Dockworkers’ Strike Is Declared Illegal by Canada Labor Agency

A strike that paralyzed trade out of Canadian west coast ports was declared unlawful hours after it resumed upon the union’s rejection of a tentative deal.

(Bloomberg) — A strike that paralyzed trade out of Canadian west coast ports was declared unlawful hours after it resumed upon the union’s rejection of a tentative deal.

The Canada Industrial Relations Board issued the ruling Wednesday, ordering the International Longshore & Warehouse Union to cease and desist from participating in any strike action because the union didn’t provide 72 hours notice.

“This strike is illegal,” Labor Minister Seamus O’Regan said in a tweet accompanied by the text of the decision.

The ILWU caucus voted down the terms recommended last week by a federal mediator, the union representing 7,000 workers said in a release Tuesday, sending workers back on strike. It meant the resumption of a dispute that has stalled trade at coastal ports including Vancouver, Canada’s busiest — disrupting an estimated C$10.5 billion ($8 billion) in shipments, according to the city’s board of trade.

Resumption of picketing is already being felt in the agricultural sector. Canpotex, the Canada-based joint venture of Nutrien Ltd. and Mosaic Co., said Wednesday it’s withdrawing all new sales offers given the renewed disruption.

Alberta Premier Danielle Smith and business groups including the Canadian Chamber of Commerce have called on the federal government to draft legislation to force the workers back. So far, Prime Minister Justin Trudeau’s government has been reluctant to do that, given that it has an alliance in parliament with a union-friendly opposition party.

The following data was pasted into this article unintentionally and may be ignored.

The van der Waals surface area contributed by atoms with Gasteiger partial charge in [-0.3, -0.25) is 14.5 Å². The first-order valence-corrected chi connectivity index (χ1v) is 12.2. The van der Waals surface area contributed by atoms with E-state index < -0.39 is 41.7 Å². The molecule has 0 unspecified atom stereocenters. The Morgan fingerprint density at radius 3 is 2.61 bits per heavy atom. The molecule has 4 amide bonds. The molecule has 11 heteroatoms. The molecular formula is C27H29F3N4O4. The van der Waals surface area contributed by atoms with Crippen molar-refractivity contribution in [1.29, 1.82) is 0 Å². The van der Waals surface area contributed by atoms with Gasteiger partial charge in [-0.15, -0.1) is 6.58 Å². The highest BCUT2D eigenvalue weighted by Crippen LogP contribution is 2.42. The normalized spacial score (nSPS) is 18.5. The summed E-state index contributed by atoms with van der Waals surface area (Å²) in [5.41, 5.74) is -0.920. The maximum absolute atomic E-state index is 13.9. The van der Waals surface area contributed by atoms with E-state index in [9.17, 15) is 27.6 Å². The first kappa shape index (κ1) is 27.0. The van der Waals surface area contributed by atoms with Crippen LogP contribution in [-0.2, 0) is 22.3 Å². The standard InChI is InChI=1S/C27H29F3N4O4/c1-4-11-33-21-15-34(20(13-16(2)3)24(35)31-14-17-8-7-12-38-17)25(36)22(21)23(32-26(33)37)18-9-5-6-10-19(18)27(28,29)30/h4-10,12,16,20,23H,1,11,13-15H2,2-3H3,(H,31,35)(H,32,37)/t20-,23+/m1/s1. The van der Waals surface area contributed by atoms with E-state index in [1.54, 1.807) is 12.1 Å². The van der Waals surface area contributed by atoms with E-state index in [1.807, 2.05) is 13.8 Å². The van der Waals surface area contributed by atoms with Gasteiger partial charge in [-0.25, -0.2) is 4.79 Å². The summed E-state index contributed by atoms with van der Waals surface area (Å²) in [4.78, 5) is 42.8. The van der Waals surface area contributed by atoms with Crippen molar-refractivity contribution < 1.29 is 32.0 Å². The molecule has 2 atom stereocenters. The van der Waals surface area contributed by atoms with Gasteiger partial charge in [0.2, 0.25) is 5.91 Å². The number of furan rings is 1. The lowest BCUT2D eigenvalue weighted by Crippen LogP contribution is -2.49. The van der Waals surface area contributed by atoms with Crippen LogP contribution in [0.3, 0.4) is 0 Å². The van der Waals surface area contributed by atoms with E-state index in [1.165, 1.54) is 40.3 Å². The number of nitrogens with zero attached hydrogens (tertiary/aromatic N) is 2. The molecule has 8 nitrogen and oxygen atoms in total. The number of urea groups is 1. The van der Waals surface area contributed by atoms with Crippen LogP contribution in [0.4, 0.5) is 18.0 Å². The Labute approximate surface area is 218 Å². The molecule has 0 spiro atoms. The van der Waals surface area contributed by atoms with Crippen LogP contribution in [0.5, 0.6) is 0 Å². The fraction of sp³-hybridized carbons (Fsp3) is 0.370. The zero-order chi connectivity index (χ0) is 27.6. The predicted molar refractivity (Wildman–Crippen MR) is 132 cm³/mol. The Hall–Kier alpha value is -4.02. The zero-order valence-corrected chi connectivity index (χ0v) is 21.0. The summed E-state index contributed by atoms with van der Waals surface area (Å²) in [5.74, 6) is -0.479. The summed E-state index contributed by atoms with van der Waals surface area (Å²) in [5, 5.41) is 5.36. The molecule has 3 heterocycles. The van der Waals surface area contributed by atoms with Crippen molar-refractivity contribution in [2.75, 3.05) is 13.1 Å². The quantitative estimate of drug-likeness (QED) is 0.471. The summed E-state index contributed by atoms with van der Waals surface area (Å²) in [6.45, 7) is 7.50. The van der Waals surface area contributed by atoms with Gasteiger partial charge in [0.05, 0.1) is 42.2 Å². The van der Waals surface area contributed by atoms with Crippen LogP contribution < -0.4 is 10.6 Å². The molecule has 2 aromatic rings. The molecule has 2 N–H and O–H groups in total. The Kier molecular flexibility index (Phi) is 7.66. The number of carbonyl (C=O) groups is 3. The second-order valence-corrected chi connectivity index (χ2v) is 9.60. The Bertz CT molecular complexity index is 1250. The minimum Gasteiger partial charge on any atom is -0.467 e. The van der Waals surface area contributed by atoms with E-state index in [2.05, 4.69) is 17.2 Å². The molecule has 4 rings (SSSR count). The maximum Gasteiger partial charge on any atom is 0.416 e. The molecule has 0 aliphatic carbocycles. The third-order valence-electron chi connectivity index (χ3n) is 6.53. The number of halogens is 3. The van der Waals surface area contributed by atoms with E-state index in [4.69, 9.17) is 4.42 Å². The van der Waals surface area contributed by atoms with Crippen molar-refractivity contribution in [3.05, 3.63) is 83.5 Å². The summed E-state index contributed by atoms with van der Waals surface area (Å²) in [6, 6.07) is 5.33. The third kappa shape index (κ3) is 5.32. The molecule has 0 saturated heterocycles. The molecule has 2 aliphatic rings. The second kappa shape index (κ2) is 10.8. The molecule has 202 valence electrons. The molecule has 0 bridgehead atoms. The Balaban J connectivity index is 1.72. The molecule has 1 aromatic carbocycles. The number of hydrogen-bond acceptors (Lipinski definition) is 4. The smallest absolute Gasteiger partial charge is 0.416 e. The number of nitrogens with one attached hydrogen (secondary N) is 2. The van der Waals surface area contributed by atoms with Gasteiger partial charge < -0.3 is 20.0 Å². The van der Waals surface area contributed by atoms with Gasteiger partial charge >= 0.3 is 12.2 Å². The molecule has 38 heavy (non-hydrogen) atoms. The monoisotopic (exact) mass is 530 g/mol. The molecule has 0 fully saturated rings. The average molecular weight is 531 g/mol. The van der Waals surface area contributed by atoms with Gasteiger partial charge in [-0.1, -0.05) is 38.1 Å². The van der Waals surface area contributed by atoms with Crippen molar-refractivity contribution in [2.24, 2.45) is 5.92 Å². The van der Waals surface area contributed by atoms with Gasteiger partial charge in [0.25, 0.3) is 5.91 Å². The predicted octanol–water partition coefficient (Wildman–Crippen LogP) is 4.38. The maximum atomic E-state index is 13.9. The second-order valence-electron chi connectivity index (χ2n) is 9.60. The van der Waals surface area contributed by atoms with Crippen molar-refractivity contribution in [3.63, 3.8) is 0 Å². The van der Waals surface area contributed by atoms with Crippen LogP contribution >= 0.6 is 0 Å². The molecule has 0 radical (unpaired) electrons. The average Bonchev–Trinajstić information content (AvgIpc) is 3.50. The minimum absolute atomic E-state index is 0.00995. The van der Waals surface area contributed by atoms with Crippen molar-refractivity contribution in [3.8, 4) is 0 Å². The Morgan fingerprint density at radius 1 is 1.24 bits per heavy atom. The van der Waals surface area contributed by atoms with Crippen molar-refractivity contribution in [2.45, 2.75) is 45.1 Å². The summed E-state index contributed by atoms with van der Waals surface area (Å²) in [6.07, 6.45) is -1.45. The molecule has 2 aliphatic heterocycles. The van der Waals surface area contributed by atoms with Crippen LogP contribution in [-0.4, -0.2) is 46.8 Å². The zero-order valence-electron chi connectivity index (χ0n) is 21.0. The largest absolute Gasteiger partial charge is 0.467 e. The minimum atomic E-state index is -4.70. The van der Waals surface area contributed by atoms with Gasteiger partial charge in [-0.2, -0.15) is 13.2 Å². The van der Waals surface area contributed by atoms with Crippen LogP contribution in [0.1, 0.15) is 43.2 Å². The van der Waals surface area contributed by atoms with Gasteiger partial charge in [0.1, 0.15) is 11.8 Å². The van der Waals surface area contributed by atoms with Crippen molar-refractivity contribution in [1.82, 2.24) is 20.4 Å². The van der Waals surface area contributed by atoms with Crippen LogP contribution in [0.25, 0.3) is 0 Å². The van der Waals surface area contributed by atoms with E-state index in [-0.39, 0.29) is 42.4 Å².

An tentative four-year agreement was reached on July 13 between the union and the BC Maritime Employers Association with the support of the federal government. But it was subject to ratification by both sides.

“In rejecting this tentative agreement, ILWU leadership is choosing to further harm Canada’s economy, international reputation and most importantly, to Canadians, their livelihoods and all those that rely on a stable supply chain,” the BCMEA said in a release.

The union’s main sticking points appear to be the length of the agreement and pay raises. The four-year agreement is “far too long” given today’s uncertain times and employers have “not addressed the cost of living issues” that workers have faced, the ILWU said in a statement.

Job security was also a major concern. “The ILWU Canada Longshore caucus does not believe the recommendations had the ability to protect our jobs now or into the future,” the group said.

The employers’ association said the proposed deal included considerable hikes in wages and benefits, “over and above” the more than 10% boost received over the past three years and generally higher than recent private and public-sector union settlements in Canada.

At the outset of the strike on July 1, the union’s main goals were to stop the contracting out or outsourcing of maintenance work to third parties, protect workers from the impact of automation and get pay hikes that keep up with the rate of inflation and higher cost of living.

Shorter contract periods have become a common theme in recent collective bargaining because they minimize future risks for both employers and employees if inflation continues to cool, or stays elevated longer. The average duration of agreements in Canada’s transportation sector this year is 24 months, compared with 42 months last year.

Wage settlement data in 2023 for the industry showed an average pay raise of 3.3% in the first year, and a 3.1% average annual adjustment. But other dockworkers have gotten an annual increase of more than 7%.

The strike action earlier this month halted about C$800 million worth of cargo each day and a sustained strike will affect more than 115,300 jobs throughout the supply chain, Victor Pang, interim CEO of the Vancouver Fraser Port Authority, said in a release. 

“It will take months to recover from the operational impact of this strike action — the longest at the port in 50 years— and any sustained strike action will jeopardize Canada’s reputation as a stable trade destination.”

(Retops with ruling and statement from labor minister, adds new details and quotes throughout.)

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